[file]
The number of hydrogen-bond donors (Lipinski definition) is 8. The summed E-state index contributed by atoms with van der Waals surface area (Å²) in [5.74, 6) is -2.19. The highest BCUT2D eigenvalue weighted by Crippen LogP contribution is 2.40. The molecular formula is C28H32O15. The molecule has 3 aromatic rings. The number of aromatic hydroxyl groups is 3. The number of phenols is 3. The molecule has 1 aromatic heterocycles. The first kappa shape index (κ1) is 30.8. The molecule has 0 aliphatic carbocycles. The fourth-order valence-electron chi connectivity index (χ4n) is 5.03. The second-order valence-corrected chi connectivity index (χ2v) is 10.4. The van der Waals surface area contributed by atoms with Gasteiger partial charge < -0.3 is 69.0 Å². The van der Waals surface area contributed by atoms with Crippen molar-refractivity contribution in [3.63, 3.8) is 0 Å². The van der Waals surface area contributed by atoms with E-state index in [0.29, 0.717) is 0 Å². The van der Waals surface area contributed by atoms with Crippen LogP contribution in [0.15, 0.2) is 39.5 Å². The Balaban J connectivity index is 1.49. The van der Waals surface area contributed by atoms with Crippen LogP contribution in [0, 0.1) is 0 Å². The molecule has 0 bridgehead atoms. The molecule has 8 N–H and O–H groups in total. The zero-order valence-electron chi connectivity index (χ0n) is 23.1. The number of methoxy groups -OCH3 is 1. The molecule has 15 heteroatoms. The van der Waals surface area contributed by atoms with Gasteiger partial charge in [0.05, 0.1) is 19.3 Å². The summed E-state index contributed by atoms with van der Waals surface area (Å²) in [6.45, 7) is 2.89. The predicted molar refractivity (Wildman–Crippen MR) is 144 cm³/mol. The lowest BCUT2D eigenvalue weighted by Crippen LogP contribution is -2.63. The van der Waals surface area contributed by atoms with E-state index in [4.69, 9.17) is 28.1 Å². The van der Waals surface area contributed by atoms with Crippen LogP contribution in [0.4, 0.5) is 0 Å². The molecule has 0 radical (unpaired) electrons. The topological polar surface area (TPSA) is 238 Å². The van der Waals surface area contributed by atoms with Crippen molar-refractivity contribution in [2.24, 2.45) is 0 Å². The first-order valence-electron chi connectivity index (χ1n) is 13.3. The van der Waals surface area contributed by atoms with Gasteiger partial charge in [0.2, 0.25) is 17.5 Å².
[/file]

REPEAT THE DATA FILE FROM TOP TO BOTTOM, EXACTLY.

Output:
The number of hydrogen-bond donors (Lipinski definition) is 8. The summed E-state index contributed by atoms with van der Waals surface area (Å²) in [5.74, 6) is -2.19. The highest BCUT2D eigenvalue weighted by Crippen LogP contribution is 2.40. The molecular formula is C28H32O15. The molecule has 3 aromatic rings. The number of aromatic hydroxyl groups is 3. The number of phenols is 3. The molecule has 1 aromatic heterocycles. The first kappa shape index (κ1) is 30.8. The molecule has 0 aliphatic carbocycles. The fourth-order valence-electron chi connectivity index (χ4n) is 5.03. The second-order valence-corrected chi connectivity index (χ2v) is 10.4. The van der Waals surface area contributed by atoms with Gasteiger partial charge < -0.3 is 69.0 Å². The van der Waals surface area contributed by atoms with Crippen molar-refractivity contribution in [3.63, 3.8) is 0 Å². The van der Waals surface area contributed by atoms with E-state index in [0.29, 0.717) is 0 Å². The van der Waals surface area contributed by atoms with Crippen LogP contribution in [0.15, 0.2) is 39.5 Å². The Balaban J connectivity index is 1.49. The van der Waals surface area contributed by atoms with Crippen LogP contribution in [0, 0.1) is 0 Å². The molecule has 0 bridgehead atoms. The molecule has 8 N–H and O–H groups in total. The zero-order valence-electron chi connectivity index (χ0n) is 23.1. The number of methoxy groups -OCH3 is 1. The molecule has 15 heteroatoms. The van der Waals surface area contributed by atoms with Gasteiger partial charge in [0.05, 0.1) is 19.3 Å². The summed E-state index contributed by atoms with van der Waals surface area (Å²) in [6.45, 7) is 2.89. The predicted molar refractivity (Wildman–Crippen MR) is 144 cm³/mol. The lowest BCUT2D eigenvalue weighted by Crippen LogP contribution is -2.63. The van der Waals surface area contributed by atoms with E-state index in [4.69, 9.17) is 28.1 Å². The van der Waals surface area contributed by atoms with Crippen LogP contribution in [0.4, 0.5) is 0 Å². The molecule has 0 radical (unpaired) electrons. The topological polar surface area (TPSA) is 238 Å². The van der Waals surface area contributed by atoms with Crippen molar-refractivity contribution in [2.24, 2.45) is 0 Å². The first-order valence-electron chi connectivity index (χ1n) is 13.3. The van der Waals surface area contributed by atoms with Gasteiger partial charge in [0.2, 0.25) is 17.5 Å².